Iranian Female Composers AssociationThe Iranian Female Composers Association, or IFCA, grew out of the idea to present a concert at National Sawdust featuring only works by Iranian female composers. Founders Niloufar Nourbakhsh, Anahita Abbasi and Aida Shirazi have since grown their organization into one which provides mentorship and support to young Iranian female composers – both in Iran and around the globe – and encourages organizers around the world to commission them. None of the founding members had a female mentor when growing up in Iran, and it wasn’t until moving to the United States that they discovered each other and the possibility for a larger community of peers.
When it comes to pursuing composition in Iran, Shirazi believes that “the greatest hurdle for composers, regardless of their gender, is the scarcity of performance and collaboration opportunities. We hope that IFCA is able to create more opportunities for young composers in Iran [through] special mentorship programs and festivals.”
Operating as an American non-profit, however, presents its challenges. Because of U.S. sanctions, the organization is not permitted to spend any of their funds in Iran. However, says Abbasi, “We felt strongly that we have a responsibility as emerging and established composers to help others find their voices and provide possibilities for them to achieve their goals and dreams.”
tenThing Brass EnsembleWith its origins dating back all the way to 2007, this project is the oldest on our list. Founded by acclaimed Norwegian trumpeter Tine Thing Helseth, all-female brass ensemble tenThing began as a fun project among friends. By 2011, they gained a national audience when they opened the Norwegian Grammy Awards. Since then, their audience has only grown. tenThing wrapped a U.S. tour earlier this spring, and they’ve played at festivals all over Europe. With a brilliant, mellifluous sound and a repertoire that ranges from Mozart to Bernstein, tenThing is a testament to both the versatility of brass ensembles in general and to the importance of encouraging young female brass players to pursue their talent.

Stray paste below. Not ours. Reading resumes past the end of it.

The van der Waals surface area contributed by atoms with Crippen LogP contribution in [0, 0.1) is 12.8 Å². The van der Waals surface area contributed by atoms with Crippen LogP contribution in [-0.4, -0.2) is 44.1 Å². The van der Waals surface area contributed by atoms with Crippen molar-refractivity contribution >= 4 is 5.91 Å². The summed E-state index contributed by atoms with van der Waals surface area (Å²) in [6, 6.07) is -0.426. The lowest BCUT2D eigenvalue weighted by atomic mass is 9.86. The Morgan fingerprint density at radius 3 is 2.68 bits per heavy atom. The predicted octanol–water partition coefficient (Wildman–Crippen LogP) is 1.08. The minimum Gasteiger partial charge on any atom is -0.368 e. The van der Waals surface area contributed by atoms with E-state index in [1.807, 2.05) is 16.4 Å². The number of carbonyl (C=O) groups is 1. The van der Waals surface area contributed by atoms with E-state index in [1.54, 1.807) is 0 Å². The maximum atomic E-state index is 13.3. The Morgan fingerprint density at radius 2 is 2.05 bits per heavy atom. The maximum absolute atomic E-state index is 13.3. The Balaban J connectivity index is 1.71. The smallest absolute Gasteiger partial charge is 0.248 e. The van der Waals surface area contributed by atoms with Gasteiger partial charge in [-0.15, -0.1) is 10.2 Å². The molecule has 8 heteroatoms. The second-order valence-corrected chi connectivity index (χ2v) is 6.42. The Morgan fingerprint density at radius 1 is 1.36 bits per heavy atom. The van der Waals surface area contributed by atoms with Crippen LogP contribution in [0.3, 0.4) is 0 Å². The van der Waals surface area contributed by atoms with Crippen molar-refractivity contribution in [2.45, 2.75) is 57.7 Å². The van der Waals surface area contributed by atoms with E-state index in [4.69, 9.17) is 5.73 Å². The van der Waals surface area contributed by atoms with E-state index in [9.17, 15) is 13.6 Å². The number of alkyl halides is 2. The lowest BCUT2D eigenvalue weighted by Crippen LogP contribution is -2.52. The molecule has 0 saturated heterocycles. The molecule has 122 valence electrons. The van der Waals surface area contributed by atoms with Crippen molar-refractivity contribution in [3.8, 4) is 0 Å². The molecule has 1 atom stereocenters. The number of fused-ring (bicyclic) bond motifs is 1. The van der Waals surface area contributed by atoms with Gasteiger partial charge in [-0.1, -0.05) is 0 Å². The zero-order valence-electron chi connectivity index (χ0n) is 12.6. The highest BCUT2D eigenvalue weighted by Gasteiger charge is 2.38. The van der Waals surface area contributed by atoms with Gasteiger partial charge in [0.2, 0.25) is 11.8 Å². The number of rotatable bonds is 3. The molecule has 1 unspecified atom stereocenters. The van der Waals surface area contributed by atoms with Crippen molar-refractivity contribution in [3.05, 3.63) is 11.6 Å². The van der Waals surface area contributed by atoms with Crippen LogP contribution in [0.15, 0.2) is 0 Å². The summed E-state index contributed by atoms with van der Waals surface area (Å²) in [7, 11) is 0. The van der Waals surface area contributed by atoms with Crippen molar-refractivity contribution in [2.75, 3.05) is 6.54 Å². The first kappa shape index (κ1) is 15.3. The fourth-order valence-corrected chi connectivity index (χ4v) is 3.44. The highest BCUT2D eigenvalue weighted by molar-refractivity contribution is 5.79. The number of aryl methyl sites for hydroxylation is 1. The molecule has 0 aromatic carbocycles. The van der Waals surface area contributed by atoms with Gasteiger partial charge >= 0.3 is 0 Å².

National Sawdust’s Hildegard CompetitionGender-exclusive composition contests are not new, but the prestige and thoroughness of the Hildegard Competition, which is also explicitly open to transgender and non-binary composers, sets it apart. Named for one of the earliest known female composers – 12th century Benedictine Abbess Saint Hildegard von Bingen – the competition is not one where applicants simply submit a work and receive a cash prize. Instead, they submit a project proposal and compete for the commission of a new work for the payment of $7,000 each. Additionally, they are mentored by the competition judges, and the commissioned pieces are eventually performed and professionally recorded at National Sawdust. The amount of the prize money – which is enough to actually support composers for the time it would take to write the piece – along with an entrance into “a community that will continue to open its doors to them for future opportunities and professional development,” according to National Sawdust co-founder Paola Prestini, combine to make the Hildegard Competition something that can help launch the careers of young composers.
Says 2019 winner inti figgis-vizueta, “When people acknowledge and engage with every part of complex identities, artists can create authentic work.” For figgis-vizueta, the competition win allowed them to “commit a large amount of time to the development and expansion of my practice of overlapping notional and structural schema. Beyond money, however, the most valuable part of this competition was mentorship from people [specifically, Gavin Rayna Russom and Du Yun] who shared more of my lived experiences than any other teachers I’d found in traditional spaces.”
Fun fact? Niloufar Nourbakhsh, co-founder of the Iranian Female Composers Association, was also a 2019 winner.
This overview is by no means exhaustive. Other initiatives that deserve a nod include the recently established Boulanger Initiative, the International Alliance for Women in Music, the Detroit Symphony Orchestra’s Lebenbom Award and the Women Composers Festival of Hartford. Which ones did we miss? We invite you to continue the conversation in the comments.